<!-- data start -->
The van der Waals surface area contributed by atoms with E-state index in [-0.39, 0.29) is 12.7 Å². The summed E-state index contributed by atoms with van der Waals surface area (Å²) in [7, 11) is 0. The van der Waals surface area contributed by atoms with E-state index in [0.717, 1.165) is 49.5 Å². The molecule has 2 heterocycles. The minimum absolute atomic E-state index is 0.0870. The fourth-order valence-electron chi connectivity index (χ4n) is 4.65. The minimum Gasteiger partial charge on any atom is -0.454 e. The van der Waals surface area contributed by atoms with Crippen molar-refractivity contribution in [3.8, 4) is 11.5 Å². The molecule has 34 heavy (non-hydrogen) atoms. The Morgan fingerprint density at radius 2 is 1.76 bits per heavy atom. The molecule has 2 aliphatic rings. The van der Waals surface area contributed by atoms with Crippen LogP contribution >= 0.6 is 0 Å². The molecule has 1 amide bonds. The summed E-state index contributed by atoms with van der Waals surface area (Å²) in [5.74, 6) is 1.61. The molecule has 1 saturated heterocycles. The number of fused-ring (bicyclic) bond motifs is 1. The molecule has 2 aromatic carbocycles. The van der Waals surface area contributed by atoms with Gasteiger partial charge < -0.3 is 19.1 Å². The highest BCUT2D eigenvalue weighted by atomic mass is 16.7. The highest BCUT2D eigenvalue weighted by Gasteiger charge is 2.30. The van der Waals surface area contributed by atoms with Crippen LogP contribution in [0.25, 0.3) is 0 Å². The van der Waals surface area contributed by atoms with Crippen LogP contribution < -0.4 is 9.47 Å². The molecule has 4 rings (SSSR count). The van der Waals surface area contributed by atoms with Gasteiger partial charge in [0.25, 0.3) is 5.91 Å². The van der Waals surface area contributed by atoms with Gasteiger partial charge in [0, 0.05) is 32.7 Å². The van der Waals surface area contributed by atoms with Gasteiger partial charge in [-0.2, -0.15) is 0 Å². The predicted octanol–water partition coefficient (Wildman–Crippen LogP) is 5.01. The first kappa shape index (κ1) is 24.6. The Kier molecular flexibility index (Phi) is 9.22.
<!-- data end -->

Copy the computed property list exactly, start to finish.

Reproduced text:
The van der Waals surface area contributed by atoms with E-state index in [-0.39, 0.29) is 12.7 Å². The summed E-state index contributed by atoms with van der Waals surface area (Å²) in [7, 11) is 0. The van der Waals surface area contributed by atoms with E-state index in [0.717, 1.165) is 49.5 Å². The molecule has 2 heterocycles. The minimum absolute atomic E-state index is 0.0870. The fourth-order valence-electron chi connectivity index (χ4n) is 4.65. The minimum Gasteiger partial charge on any atom is -0.454 e. The van der Waals surface area contributed by atoms with Crippen molar-refractivity contribution in [3.8, 4) is 11.5 Å². The molecule has 34 heavy (non-hydrogen) atoms. The Morgan fingerprint density at radius 2 is 1.76 bits per heavy atom. The molecule has 2 aliphatic rings. The van der Waals surface area contributed by atoms with Crippen LogP contribution >= 0.6 is 0 Å². The molecule has 1 amide bonds. The summed E-state index contributed by atoms with van der Waals surface area (Å²) in [5.74, 6) is 1.61. The molecule has 1 saturated heterocycles. The number of fused-ring (bicyclic) bond motifs is 1. The molecule has 2 aromatic carbocycles. The van der Waals surface area contributed by atoms with Gasteiger partial charge < -0.3 is 19.1 Å². The highest BCUT2D eigenvalue weighted by atomic mass is 16.7. The highest BCUT2D eigenvalue weighted by Gasteiger charge is 2.30. The van der Waals surface area contributed by atoms with Crippen LogP contribution in [0.25, 0.3) is 0 Å². The van der Waals surface area contributed by atoms with Crippen LogP contribution < -0.4 is 9.47 Å². The molecule has 4 rings (SSSR count). The van der Waals surface area contributed by atoms with Gasteiger partial charge in [0.25, 0.3) is 5.91 Å². The van der Waals surface area contributed by atoms with Gasteiger partial charge in [0, 0.05) is 32.7 Å². The van der Waals surface area contributed by atoms with Gasteiger partial charge in [-0.2, -0.15) is 0 Å². The predicted octanol–water partition coefficient (Wildman–Crippen LogP) is 5.01. The first kappa shape index (κ1) is 24.6. The Kier molecular flexibility index (Phi) is 9.22.